CIDU or Arlo?

Cidu Bill on Aug 28th 2012

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Without “I like it,” this makes perfect sense. With it, I don’t see any non-Arlo interpretation, and then the third panel doesn’t really make sense.

Filed in Adam at Home, Arlo Award, Bill Bickel, Brian Basset, CIDU, comic strips, comics, humor | 15 responses so far

15 Responses to “CIDU or Arlo?”

  1. AMC Aug 28th 2012 at 09:48 am 1

    She likes tight pants that show off the junk in his trunk.

  2. yellojkt Aug 28th 2012 at 09:48 am 2

    He’s gotten fatter, not turgid.

  3. Philip Aug 28th 2012 at 09:50 am 3

    I read the “I like it” as “I like the suit”, i.e. “I like it anyway”, not “I like that it’s tight”. And that makes the third panel read “the humidity in the closet is making it shrink and thus too tight”. And she kindly replies “of course, it couldn’t possibly be that you are gaining weight”.

  4. yellojkt Aug 28th 2012 at 09:52 am 4

    In the third panel he is hypothesizing that his suit has shrunk and she is agreeing with him. She’s just lying to him the whole night in hopes of getting laid.

  5. UXO Aug 28th 2012 at 09:56 am 5

    I think Philip’s got it. Don’t get me wrong, I saw the Arlo too - but I don’t *think* it was intentional.

  6. docdonn Aug 28th 2012 at 10:01 am 6

    … the most likely explanation for the third panel, i.e., “…no other explanation” is that she is secretly taking his pants in by a fraction on an inch each night to either A) drive him to starve himself to death, so she can remarry prince valiant, or B) split his pants whenever he bends over to add some physical humor to the comic strip

  7. fj Aug 28th 2012 at 10:14 am 7

    I read it the same as Philip: “I like it” = “I like it anyway”

    However, I would say that it is possible that the a double entendre was intended, and the final panel is making fun of that possibility.

  8. J-L Aug 28th 2012 at 11:26 am 8

    English comic strips are usually read from left-to-right. This applies to word bubbles, too: If there’s more than one word bubble, usually the left-most one is the one that is supposed to be spoken first.

    But occasionally cartoonists slip up, and I think the second panel here is one where you’re supposed to read Laura’s word bubble before Adam’s. It could be that it’s just sometimes very difficult drawing bubbles “chronologically” — the artist could draw the panel with the characters switched, or with the word bubbles crossing, but that can be too much trouble. Sometimes it’s easier to let the reader figure out what’s supposed to be read first.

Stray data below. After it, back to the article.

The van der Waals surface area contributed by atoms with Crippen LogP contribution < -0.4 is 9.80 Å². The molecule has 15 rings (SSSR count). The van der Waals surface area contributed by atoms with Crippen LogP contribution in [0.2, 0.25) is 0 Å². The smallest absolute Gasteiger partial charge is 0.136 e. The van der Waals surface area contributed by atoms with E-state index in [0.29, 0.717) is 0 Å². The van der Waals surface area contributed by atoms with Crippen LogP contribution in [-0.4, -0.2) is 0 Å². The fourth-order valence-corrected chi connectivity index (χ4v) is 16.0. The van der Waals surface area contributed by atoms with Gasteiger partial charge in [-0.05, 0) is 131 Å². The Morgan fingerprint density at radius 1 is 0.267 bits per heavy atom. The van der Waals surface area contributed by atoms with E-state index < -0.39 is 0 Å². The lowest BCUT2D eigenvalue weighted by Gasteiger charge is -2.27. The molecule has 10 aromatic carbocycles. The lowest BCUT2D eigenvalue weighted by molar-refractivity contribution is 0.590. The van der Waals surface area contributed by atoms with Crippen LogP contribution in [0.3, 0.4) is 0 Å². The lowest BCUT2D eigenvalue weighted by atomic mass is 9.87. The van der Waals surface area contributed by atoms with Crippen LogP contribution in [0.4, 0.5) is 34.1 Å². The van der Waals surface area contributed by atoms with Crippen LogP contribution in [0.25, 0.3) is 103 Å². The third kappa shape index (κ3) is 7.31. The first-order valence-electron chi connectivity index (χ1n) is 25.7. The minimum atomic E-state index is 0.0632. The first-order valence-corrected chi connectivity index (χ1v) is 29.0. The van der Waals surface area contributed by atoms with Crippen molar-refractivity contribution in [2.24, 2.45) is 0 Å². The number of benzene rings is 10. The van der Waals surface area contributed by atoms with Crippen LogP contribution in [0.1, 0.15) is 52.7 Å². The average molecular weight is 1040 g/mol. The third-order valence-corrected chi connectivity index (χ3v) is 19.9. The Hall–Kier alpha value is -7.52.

(That’s not the only slip up: Adam’s word bubble in the last panel should end in a question mark.)

  9. John Small Berries Aug 28th 2012 at 01:34 pm 9

    I don’t know if I agree with the “switched word bubbles” interpretation. Usually when the rightmost character speaks first, the speaking order is indicated by placing his or her speech bubble higher than the other character’s; yet the man’s speech bubble begins above hers (in addition to being on the left-hand side). And it doesn’t seem to make as much sense (as a natural-sounding conversation) if the order is swapped.

    On another note, the contents of their statements in the first panel are interesting. While his compliment is aimed at her per se, her return compliment addresses his clothing: not “You look dashing”, which would indicate an attractive quality inherent in him as a person, but “that suit makes you look dashing”, implying that it is only by means of external assistance that he can become attractive. (I realize that the writer was simply setting things up for the discussion of the fit of the suit, but still, ouch.)

  10. Jeff S. Aug 28th 2012 at 02:50 pm 10

    Actually, I read it the same way as j-l, with her speaking in continuation from the first panel. I also agree with Philip as to the meaning of the strip.

    The only thing that makes it seem like an Arlo to me, is the fact that she is looking away from him, as if to see if anyone else is looking at Adam’s “twig and berries”.

  11. Mark in Boston Aug 28th 2012 at 11:16 pm 11

    OK, now that it’s been explained (”The suit is getting a little snug”, “I like the suit, it still makes you look dashing”, “Do you think it’s the humidity”, “Well the explanation can’t be that you’re getting fat”), it’s just not as funny as when I was misinterpreting it.

  12. mitch4 Aug 29th 2012 at 07:36 am 12

    I’m joining the chorus in agreeing with Philip #3.

  13. Ledasmom Aug 29th 2012 at 08:36 am 13

    My interpretation is that, basically, he’s admitting to a bit of a belly, and she’s reassuring him that it’s not that noticeable or not unattractive.
    “Dashing” seems like a slightly old-fashioned word to use, though it is a quality distinct from “handsome”, or “sexy”, or anything else I can think of - is there a modern equivalent to “dashing”?

  14. Elyrest Aug 29th 2012 at 12:11 pm 14

    Ledasmom - I’ve always liked the word dashing, but I doubt I’ve used it for years. It does seem dated, but it’s a great word.

  15. Meryl A Sep 4th 2012 at 01:52 am 15

    Let’s tie this to the later comic about women looking in the mirror at their rear. (I am reading these after you and therefore, backwards in time.)

    It is the same idea. Husband’s lie about how women’s rears look to make the wives happy and women lie about why the husband’s pants are tight to make the husbands happy.

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